DMK ministers to meet PM today, submit resignation
After withdrawing support from the UPA government over the Sri Lankan Tamils issue and ruling out any reconciliation, DMK ministers will meet Prime Minister Manmohan Singh today to submit their resignations.delhi Updated: Mar 20, 2013 08:11 IST
After withdrawing support from the UPA government over the Sri Lankan Tamils issue and ruling out any reconciliation, DMK ministers will meet Prime Minister Manmohan Singh on Wednesday to submit their resignations.
A five-member DMK delegation headed by senior DMK leader TR Baalu on Tuesday handed over the letter by party supremo M Karunanidhi to President Pranab Mukherjee at 10.30pm at Rashtrapati Bhavan withdrawing support of its 18 Lok Sabha MPs to the UPA government.
"The letter of withdrawal of support from our party chief Karunanidhi has been handed over to the President just now. Tomorrow, our ministers will hand over their resignations to Prime Minister before 12 noon," he said on Tuesday.
Replying to questions about possibility of a reconciliation with Congress over the issue, Baalu said, "I don't think there is any little chance of reconciliation because the government has miserably let us down as far as Sri Lankan Tamils issue is concerned. For more than two years we approached the government."
Asked about the possibility of DMK extending outside support to the government, Baalu said, "Each and every aspect of your question will be discussed in headquarters. My leader Karunanidhi will decide. Whatever action that has to be taken, has to be taken by the headquarters only."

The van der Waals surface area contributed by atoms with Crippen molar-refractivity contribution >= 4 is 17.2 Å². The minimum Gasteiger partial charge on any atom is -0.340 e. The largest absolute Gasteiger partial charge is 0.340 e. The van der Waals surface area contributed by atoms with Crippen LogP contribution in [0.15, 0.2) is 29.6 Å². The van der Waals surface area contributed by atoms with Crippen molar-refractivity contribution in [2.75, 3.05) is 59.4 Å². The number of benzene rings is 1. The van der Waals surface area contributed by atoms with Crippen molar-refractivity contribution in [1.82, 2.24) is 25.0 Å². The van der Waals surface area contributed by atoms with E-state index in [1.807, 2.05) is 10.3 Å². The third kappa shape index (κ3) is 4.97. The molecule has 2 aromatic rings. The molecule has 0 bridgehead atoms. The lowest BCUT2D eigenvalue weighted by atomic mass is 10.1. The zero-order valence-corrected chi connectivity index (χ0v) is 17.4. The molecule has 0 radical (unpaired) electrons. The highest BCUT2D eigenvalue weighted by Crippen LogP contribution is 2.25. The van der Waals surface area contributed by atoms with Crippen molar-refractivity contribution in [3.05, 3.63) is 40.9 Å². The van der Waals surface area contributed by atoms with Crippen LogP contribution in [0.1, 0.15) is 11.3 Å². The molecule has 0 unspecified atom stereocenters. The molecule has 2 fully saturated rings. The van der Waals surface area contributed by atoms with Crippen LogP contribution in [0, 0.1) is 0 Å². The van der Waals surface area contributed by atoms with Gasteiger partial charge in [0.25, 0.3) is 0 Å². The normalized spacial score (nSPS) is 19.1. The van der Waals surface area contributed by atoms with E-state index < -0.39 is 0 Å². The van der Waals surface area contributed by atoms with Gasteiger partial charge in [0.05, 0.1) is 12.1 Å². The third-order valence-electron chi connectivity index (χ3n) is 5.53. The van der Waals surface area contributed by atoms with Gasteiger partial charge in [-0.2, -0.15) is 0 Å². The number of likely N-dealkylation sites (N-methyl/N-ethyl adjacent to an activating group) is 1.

Asked about any window of reconciliation in the wake of the government already working on a resolution on the issue, Baalu said, "Who said there is a window of resolution. After having submitted the letter of withdrawal of support, where is the window of resolution."
Pressed further, he said,"Let the resolution come. It is a hypothetical question, which I cannot answer. Let us see the draft of the resolution. Each and everything will be decided by our leader."
DMK has been pushing ahead with its demand that India should pitch for amendments to a US-sponsored resolution in UN Human Rights Council so that it calls for an independent international probe into "genocide" of Sri Lankan Tamils in the island nation.
Earlier in Chennai, Karunanidhi, while announcing the decision of withdrawing support had left open a window for reconsidering the decision by stating that it was "ready" to review it if Parliament adopts a resolution before March 21 taking the party's demands on board.
The Geneva-based Human Rights Council is due to vote a resolution against Sri Lanka on March 21.
By Tuesday evening, the Congress leadership had a meeting after which sources said the government is drafting a resolution on the Sri Lankan Tamils issue to be brought in Parliament in a bid to placate Karunanidhi.
Of the five DMK ministers, MK Alagiri is of Cabinet rank. The DMK has 18 Lok Sabha MPs and six Rajya Sabha MPs.